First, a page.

Guest Post by John Ticer
Yes, besides marrying my practice wife this was the most insane thing I have ever done. But, for this event I prepared well. The 24-hour round-y-round has always intrigued me for some strange reason so I knew that I would some day have to check it off my bucket list. The day (days) came on Sept. 18th-19th at the North Coast 24-hour.
The Scene: Edgewater State Park, .92 mile loop (yes, I meant to put that dot in front of the 9). Sara and I arrived at 7:30 for the 9:00am start. I picked up my packet with two bib numbers and timing chips so that you could put one on your day shirt and one on your night shirt – oh that should have been a clue. Next, we found Connie Gardner who took us under her wing and let us set up at her tent, then told her crew to help me with whatever I needed…wow. If you have never been to a 24hr event it looks very similar to one of the mountain stages in the Tour: just past the timing tent on both sides of the path are wall to wall tents for about a 1/4 mile. Crews/family get very creative with their attempts to stand out so that their runner will be able to pick them out deep in the night.
The Race: The RD said go….about 7:30 min. later I had the course memorized. Oh boy this is going to be interesting. From the gun I knew something was wrong, but I also knew I had plenty of time to figure it out and fix it so I kept going round and round, waiting to find my groove. Somewhere at about 4 hours my little toe on the right side had a baby. I sat down and took a pin off my bib and stabbed a couple of holes in it. Problem number one solved.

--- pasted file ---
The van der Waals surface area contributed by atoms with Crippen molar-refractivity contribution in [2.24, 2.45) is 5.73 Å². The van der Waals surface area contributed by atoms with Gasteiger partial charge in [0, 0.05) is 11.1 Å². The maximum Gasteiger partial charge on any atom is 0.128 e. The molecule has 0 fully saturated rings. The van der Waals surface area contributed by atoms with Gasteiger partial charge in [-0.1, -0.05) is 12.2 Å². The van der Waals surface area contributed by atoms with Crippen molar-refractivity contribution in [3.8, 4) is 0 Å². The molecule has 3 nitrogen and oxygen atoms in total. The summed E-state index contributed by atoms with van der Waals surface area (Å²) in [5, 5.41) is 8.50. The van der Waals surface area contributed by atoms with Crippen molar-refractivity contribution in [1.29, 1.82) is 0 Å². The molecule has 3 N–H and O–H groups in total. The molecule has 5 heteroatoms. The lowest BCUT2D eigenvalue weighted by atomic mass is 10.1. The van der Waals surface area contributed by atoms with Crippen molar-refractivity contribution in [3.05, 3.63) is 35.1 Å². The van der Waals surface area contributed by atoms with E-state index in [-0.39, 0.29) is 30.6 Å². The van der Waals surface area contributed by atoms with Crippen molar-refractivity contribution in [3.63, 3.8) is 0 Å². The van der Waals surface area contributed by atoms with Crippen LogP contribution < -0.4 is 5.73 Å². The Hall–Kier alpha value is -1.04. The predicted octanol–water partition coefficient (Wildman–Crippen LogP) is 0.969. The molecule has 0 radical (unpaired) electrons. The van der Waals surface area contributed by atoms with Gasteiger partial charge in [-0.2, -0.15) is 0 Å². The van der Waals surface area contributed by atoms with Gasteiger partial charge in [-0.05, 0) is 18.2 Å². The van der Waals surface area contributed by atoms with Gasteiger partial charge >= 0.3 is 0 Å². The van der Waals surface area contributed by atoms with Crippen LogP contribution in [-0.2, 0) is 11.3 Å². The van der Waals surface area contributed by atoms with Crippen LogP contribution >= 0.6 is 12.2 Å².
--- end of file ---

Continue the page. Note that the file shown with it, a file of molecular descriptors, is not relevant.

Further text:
I still have not been able to figure out why I’m working so hard to maintain a slow pace. Am I overtrained, not eating/drinking enough, being whimpy – I can`t figure it out. Fast forward to somewhere around 6 hours. What the hell was that? A defect no doubt but something happens to the fragile male ego when an attractive woman with a prosthetic leg passes you. I acknowledge the fact that it makes me a little man but the feeling was like letting the air out of your life vest….you’re going down! This was about the time Sara showed up with a great looking dinner, so, I took a break. Time for plan B, but I didn’t have one. I was totally focused on my goal of 145 miles. Still able to do math I realized that my 50 mile split was toast as was my 100 mi split … no way I was going 145 … ok, uh, how about 18 hrs for 100 miles? Well, that didn’t happen either. My big toe on the left side BLEVEd at about 8 hours. Soon after that both my plantar fasciae collapsed. Now it was getting interesting.
As I was closing in on 100 miles I knew I was nearing one of the greatest physical achievements of my life. I also knew I was going to do some walking. Just when I thought nothing else could hurt, my eyes started burning. Man, if I could just close them for a few seconds – hey why not – so I started closing my eyes on the straightaways figuring that the worst that could happen is I’d drift off onto the grass and tip over … they really need botch dots on these paths.
I was done at 100 miles – my walking and running pace finally merged. I walked for the next 4.5 hours until my wife started teasing me. I was somehow able to run the last half hour.
The Results: Never be afraid to try even if you sometimes fail. I didn’t even get close to my goal, but I had a blast trying. I know I can do better, but as of this posting I hope I never have the opportunity to try.
The Facts: 11th overall / 7th male – Debbie Horn, my hat is off to you. I think this is the first time I’ve been chicked by someone in my age group. 1st 50yo male national age group champion and proud of it!